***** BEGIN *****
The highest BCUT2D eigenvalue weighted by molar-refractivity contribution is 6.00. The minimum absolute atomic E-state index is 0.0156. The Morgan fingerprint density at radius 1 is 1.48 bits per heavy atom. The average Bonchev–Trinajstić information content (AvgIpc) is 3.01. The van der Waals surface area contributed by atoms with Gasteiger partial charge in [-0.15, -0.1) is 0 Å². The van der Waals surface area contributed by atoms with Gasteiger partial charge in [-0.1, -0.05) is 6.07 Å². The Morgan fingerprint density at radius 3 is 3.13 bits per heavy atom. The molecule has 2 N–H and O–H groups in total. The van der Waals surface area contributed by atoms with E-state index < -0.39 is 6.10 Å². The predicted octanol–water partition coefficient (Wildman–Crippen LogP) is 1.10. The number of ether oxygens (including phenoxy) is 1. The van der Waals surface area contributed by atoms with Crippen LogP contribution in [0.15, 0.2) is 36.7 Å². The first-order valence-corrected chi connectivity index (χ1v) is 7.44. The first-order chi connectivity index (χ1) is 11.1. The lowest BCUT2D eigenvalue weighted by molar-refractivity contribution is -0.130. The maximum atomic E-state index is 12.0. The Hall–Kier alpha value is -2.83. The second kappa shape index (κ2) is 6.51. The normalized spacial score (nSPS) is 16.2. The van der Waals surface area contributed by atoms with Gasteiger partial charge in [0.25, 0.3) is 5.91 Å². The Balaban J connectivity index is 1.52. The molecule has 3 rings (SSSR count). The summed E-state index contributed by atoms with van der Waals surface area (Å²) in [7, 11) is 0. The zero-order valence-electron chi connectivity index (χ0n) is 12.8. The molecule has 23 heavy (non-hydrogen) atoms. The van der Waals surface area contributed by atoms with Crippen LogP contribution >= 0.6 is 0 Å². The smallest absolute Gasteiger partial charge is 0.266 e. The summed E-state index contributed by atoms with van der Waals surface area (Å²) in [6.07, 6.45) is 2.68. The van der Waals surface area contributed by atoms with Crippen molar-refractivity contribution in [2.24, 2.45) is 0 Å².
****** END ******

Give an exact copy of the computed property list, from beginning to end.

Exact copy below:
The highest BCUT2D eigenvalue weighted by molar-refractivity contribution is 6.00. The minimum absolute atomic E-state index is 0.0156. The Morgan fingerprint density at radius 1 is 1.48 bits per heavy atom. The average Bonchev–Trinajstić information content (AvgIpc) is 3.01. The van der Waals surface area contributed by atoms with Gasteiger partial charge in [-0.15, -0.1) is 0 Å². The van der Waals surface area contributed by atoms with Gasteiger partial charge in [-0.1, -0.05) is 6.07 Å². The Morgan fingerprint density at radius 3 is 3.13 bits per heavy atom. The molecule has 2 N–H and O–H groups in total. The van der Waals surface area contributed by atoms with E-state index < -0.39 is 6.10 Å². The predicted octanol–water partition coefficient (Wildman–Crippen LogP) is 1.10. The number of ether oxygens (including phenoxy) is 1. The van der Waals surface area contributed by atoms with Crippen LogP contribution in [0.15, 0.2) is 36.7 Å². The first-order valence-corrected chi connectivity index (χ1v) is 7.44. The first-order chi connectivity index (χ1) is 11.1. The lowest BCUT2D eigenvalue weighted by molar-refractivity contribution is -0.130. The maximum atomic E-state index is 12.0. The Hall–Kier alpha value is -2.83. The second kappa shape index (κ2) is 6.51. The normalized spacial score (nSPS) is 16.2. The van der Waals surface area contributed by atoms with Gasteiger partial charge in [0.25, 0.3) is 5.91 Å². The Balaban J connectivity index is 1.52. The molecule has 3 rings (SSSR count). The summed E-state index contributed by atoms with van der Waals surface area (Å²) in [7, 11) is 0. The zero-order valence-electron chi connectivity index (χ0n) is 12.8. The molecule has 23 heavy (non-hydrogen) atoms. The van der Waals surface area contributed by atoms with Crippen LogP contribution >= 0.6 is 0 Å². The smallest absolute Gasteiger partial charge is 0.266 e. The summed E-state index contributed by atoms with van der Waals surface area (Å²) in [6.07, 6.45) is 2.68. The van der Waals surface area contributed by atoms with Crippen molar-refractivity contribution in [2.24, 2.45) is 0 Å².